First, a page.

Owsley and Me

My LSD Family

By Rhoney Gissen Stanley; Tom Davis
(Monkfish Book Publishing, Paperback, 9780983358930, 260pp.)

Publication Date: April 2013

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Description

Owsley and Me is an insider's account of sixties counterculture, told by the partner of Owsley "Bear" Stanley.




About the Author

Rhoney Stanley lived & worked side by side with Owsley Stanley, one of the pioneers of the psychedelic revolution of the sixties. During their time together, he produced 1.25 million doses of LSD. Together, they raised a son, Starfinder. She is a Columbia University graduate.

Tom Davis was an Emmy Award-winning American writer and comedian. He is best known for being one of the original writers for Saturday Night Live and for his former partnership with Al Franken, as half of the comedy duo "Franken & Davis." His memoir, "Thirty-Nine Years of Short-Term Memory Loss: The Early Days of SNL from Someone Who Was There" was published in 2010 by Grove.

Brief Bio of “Owsley”
Owsley Stanley (better known as “Owsley” or “Bear” to his friends and family) played a key role during the’ psychedelic revolution’ of the sixties. He was the first person to mass manufacture LSD and is reputed to have produced more than 1.25 million doses between the years 1965 to 1967. In 1965 Owsley became the key supplier of LSD to Ken Kesey and the Merry Pranksters. He was later featured in Tom Wolfe’s The Electric Kool-Aid Acid Test. He also provided LSD to the Beatles during the filming of Magical Mystery Tour.
In 1966 during the Acid tests Owsley met the members of the Grateful Dead. He became their first soundman as well as financier. Along with his close friend Bob Thomas, he designed the Lightning Bolt Skull Logo often referred to by fans as the’ Steal Your Face’ which predated the album of the same name by 8 years. Stanley began a long- term practice of recording the Dead while they rehearsed and performed. Stanley also made numerous live recordings of other leading 1960s and 1970s artists appearing in San Francisco, including Quicksilver Messenger Service, Jefferson Airplane, early Jefferson Starship, Janis Joplin, Big Brother and the Holding Company, Taj Mahal, Santana, Miles Davis, Jimi Hendrix, Johnny Cash, Blue Cheer (a band that took its name from the nickname of Stanley's LSD), and many others. While many Owsley recordings have been released, many more remain unissued.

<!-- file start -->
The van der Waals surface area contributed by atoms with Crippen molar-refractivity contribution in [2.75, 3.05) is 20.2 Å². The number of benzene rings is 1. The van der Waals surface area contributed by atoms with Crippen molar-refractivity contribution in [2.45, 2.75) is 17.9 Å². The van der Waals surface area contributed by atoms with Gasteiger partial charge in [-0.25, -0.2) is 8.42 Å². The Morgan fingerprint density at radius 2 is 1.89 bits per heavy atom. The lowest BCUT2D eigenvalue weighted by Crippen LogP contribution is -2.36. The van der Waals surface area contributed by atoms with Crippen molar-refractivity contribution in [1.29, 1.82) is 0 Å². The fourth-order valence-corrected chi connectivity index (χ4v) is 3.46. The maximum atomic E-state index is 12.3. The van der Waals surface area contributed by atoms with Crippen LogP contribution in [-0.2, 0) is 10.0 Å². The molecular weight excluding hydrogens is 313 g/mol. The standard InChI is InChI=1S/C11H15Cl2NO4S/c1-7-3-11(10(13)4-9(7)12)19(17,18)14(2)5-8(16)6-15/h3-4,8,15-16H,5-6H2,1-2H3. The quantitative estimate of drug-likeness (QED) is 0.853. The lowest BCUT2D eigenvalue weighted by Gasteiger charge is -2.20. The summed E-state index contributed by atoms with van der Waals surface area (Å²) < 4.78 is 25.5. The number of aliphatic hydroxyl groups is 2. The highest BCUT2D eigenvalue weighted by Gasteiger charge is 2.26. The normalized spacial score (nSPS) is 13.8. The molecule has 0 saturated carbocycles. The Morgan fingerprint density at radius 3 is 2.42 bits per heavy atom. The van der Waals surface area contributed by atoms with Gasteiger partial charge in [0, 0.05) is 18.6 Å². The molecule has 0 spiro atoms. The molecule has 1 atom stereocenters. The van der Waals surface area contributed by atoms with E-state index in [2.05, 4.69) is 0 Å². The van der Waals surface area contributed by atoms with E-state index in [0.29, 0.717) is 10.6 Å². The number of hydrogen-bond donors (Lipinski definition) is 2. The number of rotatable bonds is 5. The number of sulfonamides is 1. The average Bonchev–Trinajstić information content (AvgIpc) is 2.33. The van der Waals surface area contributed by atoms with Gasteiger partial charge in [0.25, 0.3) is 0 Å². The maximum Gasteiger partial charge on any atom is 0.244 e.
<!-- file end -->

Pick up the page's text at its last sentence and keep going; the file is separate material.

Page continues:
Owsley was born (1935) into a prominent political family from Kentucky. His father was a government attorney. His grandfather, A. Owsley Stanley, a member of the United States Senate after serving as Governor of Kentucky and in the U.S. House of Representatives, campaigned against alcohol Prohibition. Owsley studied engineering at the University of Virginia before dropping out in 1956.He enlisted in the U.S. Air Force and served for eighteen months before being discharged in 1958. Later, inspired by a 1958 performance of the Bolshoi Ballet, he began studying ballet in Los Angeles, supporting himself for a time as a professional dancer. In 1963, he enrolled at the University of California, Berkeley where he became involved in the psychoactive drug scene. He dropped out after a semester, took a technical job at KGO-TV, and began producing LSD in a small lab located in the bathroom of a house near campus. His makeshift laboratory was raided by police on February 21, 1965. He beat the charges and successfully sued for the return of his equipment. The police were looking for methamphetamine but found only LSD, which was not illegal at the time.
In 1970, 19 members of the Grateful Dead and crew were busted at a French Quarter hotel after returning from a concert at "The Warehouse" in New Orleans, Louisiana for a combination of drugs.. Everybody in the band, except Pigpen and Tom Constanten, was included in the bust including s a man listed as Owsley Stanley, 35, of Alexandria, Virginia, a technician for the band, booked with illegal possession of narcotics, dangerous non-narcotics, LSD, and barbiturates. Ultimately Owsley was confined to Federal prison from 1970 to 1972, after a Federal judge intervened by revoking his release from the 1967 case. Stanley took advantage of the opportunity there to learn metalwork and jewelry-making.
Owsley died after an automobile accident in Australia on March 12, 2011. The statement released on behalf of Stanley's family said the car crash occurred near his home, on a rural stretch of highway near Mareeba, Queensland. He is survived by his wife Sheila, four children, eight grandchildren, and two great-grandchildren.

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